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On energy issues, remember forgotten America

On Oct. 15, the Trump administration unveiled a new agreement on the Renewable Fuel Standard (RFS) - a policy intended to secure America’s domestic energy production. The plan, which will expand renewable fuel quotas, is being touted as a win for U.S. farmers and proof that the president is a champion of rural America. 

But the President’s work on this issue isn’t done yet. While farmers can rest assured that Trump has their back, there is an entirely different segment of the American public that is crying out for relief: the forgotten blue-collar men and women the president also pledged to protect on the campaign trail.

Expanding renewable fuel mandates may help the president get votes in the farm belt, but he also can’t lose any supporters in other battleground manufacturing states, like Pennsylvania and Texas. He can do so by ensuring his new RFS changes benefit farmers and farmers only. Doing so would prevent the unholy alliance of Big Oil and Wall Street from manipulating the law and take his blue-collar base to the cleaners. 

Making big oil firms blend more renewables won’t cause them any heartache. However, without added reform measures, the current RFS deal will decimate small refiners, which employ thousands of blue-collar workers. The reason? Independent, local refineries don’t have the financial resources to blend onsite. 

Renewable fuel mixtures have a short shelf life and degrade quickly. So, biofuels typically have to be mixed onsite - the same location they’re pumped into consumers’ vehicles. But only the biggest of the biggest refiners, like BP and Shell, also serve as retailers and have the capability to mix onsite. And yet, other smaller refiners are still on the hook to produce renewable fuel, despite having no way to make it. 

This is where the Renewable Identification Numbers (RINs) come in. The government allows smaller refineries to purchase RINs credits from the big guys in lieu of mixing their own. A RINs credit is just a computer-generated serial number for every gallon of renewable created. So, what ends up happening is that Big Oil produces way more renewable fuel than it needs and sells its extra RINs credits to its local, independent competitors.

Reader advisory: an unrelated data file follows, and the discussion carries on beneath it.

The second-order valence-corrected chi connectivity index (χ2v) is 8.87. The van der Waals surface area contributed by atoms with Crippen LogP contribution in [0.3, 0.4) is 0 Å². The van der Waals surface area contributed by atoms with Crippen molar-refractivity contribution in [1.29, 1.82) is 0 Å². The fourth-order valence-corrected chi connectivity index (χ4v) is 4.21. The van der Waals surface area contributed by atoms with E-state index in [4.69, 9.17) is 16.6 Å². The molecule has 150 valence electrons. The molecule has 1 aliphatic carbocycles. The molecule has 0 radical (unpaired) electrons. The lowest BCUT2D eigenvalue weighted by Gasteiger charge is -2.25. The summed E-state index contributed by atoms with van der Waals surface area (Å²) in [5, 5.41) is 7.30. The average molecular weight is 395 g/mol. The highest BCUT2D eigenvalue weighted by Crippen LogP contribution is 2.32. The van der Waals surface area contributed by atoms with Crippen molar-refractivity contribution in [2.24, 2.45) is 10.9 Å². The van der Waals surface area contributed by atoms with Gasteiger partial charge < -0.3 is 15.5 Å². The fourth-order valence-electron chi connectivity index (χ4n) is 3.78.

Predictably, Big Oil and Wall Street have abused this system for financial gain. According to the New York Times, Wall Street has profited out of it - as RINs prices have become susceptible to market speculation. RINs used to cost pennies, but lately, prices have skyrocketed - reaching nearly $3 per credit in 2018. For some independent refiners, it is costing nearly half a million dollars a day just to comply with these government mandates - more than double the cost to purchase refineries. 

Now, with Trump’s new expansion of the renewable volumes, RINs are all the more ripe for speculation, and prices are bound to increase. Expanded ethanol quotas just mean local refineries will be forced to compensate by purchasing more RINs. This increased demand will yield a higher price for biofuel credits - and speculators, sensing an opportunity to profit, will bet on the price of RINs to increase. This, in turn, will force the cost of purchasing RINs even higher. Rinse and repeat. 

The first adjustment the president must make is to limit Wall Street’s speculation of these credits by imposing a cap on the price of RINs. Doing so would ensure that Wall Street profiteers don’t use this farmer victory for personal gain. A RINs cap would protect the president’s manufacturing base while ensuring that thousands of blue-collar workers aren’t thrown onto the unemployment rolls. 

Additionally, the president must ensure that hardship waivers for small refineries remain in place. These exemptions provide a slight reprieve to small refiners from the crippling weight of the Wall Street-Big Oil stranglehold. The RFS’ creators gave the EPA the statutory authority to issue them at the start of the program because they knew they protect America’s energy security while posing no harm to farmers. Indeed, agricultural economist Scott Irwin said that “the data now clearly shows that small refinery exemptions under the RFS have not reduced physical ethanol use.” They are absolutely necessary to the continued success of the American energy industry. 

By clamping down on special interests’ speculative behavior, President Trump can ensure the RFS system operates fairly and protects both sides of his base. The Wall Street and Big Oil interests may complain, but the president was elected to drain the swamp, not keep it filled. Here’s hoping he does the right thing. 


Matt Mackowiak is president of Austin, Texas, and Washington, D.C.-based Potomac Strategy Group. He’s a Republican consultant, a Bush administration and Bush-Cheney re-election campaign veteran and former press secretary to two U.S. senators. He can be reached at